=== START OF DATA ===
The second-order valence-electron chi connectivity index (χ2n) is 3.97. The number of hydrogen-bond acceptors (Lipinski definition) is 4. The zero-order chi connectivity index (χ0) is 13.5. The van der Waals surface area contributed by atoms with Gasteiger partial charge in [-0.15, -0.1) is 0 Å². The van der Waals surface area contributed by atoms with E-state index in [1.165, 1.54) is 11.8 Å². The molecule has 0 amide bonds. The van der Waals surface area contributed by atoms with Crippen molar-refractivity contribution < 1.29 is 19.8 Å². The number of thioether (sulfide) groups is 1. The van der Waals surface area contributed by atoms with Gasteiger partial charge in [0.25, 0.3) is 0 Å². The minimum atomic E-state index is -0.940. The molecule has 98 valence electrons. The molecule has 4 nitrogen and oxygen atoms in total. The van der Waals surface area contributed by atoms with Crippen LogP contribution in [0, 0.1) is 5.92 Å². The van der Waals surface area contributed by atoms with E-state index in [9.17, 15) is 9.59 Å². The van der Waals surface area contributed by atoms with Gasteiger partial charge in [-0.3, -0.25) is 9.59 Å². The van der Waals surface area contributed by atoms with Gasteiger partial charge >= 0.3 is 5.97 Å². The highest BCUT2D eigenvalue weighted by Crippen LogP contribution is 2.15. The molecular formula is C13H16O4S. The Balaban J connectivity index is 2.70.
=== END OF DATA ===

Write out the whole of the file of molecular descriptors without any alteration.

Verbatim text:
The second-order valence-electron chi connectivity index (χ2n) is 3.97. The number of hydrogen-bond acceptors (Lipinski definition) is 4. The zero-order chi connectivity index (χ0) is 13.5. The van der Waals surface area contributed by atoms with Gasteiger partial charge in [-0.15, -0.1) is 0 Å². The van der Waals surface area contributed by atoms with E-state index in [1.165, 1.54) is 11.8 Å². The molecule has 0 amide bonds. The van der Waals surface area contributed by atoms with Crippen molar-refractivity contribution < 1.29 is 19.8 Å². The number of thioether (sulfide) groups is 1. The van der Waals surface area contributed by atoms with Gasteiger partial charge in [0.25, 0.3) is 0 Å². The minimum atomic E-state index is -0.940. The molecule has 98 valence electrons. The molecule has 4 nitrogen and oxygen atoms in total. The van der Waals surface area contributed by atoms with Crippen LogP contribution in [0, 0.1) is 5.92 Å². The van der Waals surface area contributed by atoms with E-state index in [9.17, 15) is 9.59 Å². The van der Waals surface area contributed by atoms with Gasteiger partial charge in [-0.3, -0.25) is 9.59 Å². The van der Waals surface area contributed by atoms with Gasteiger partial charge >= 0.3 is 5.97 Å². The highest BCUT2D eigenvalue weighted by Crippen LogP contribution is 2.15. The molecular formula is C13H16O4S. The Balaban J connectivity index is 2.70.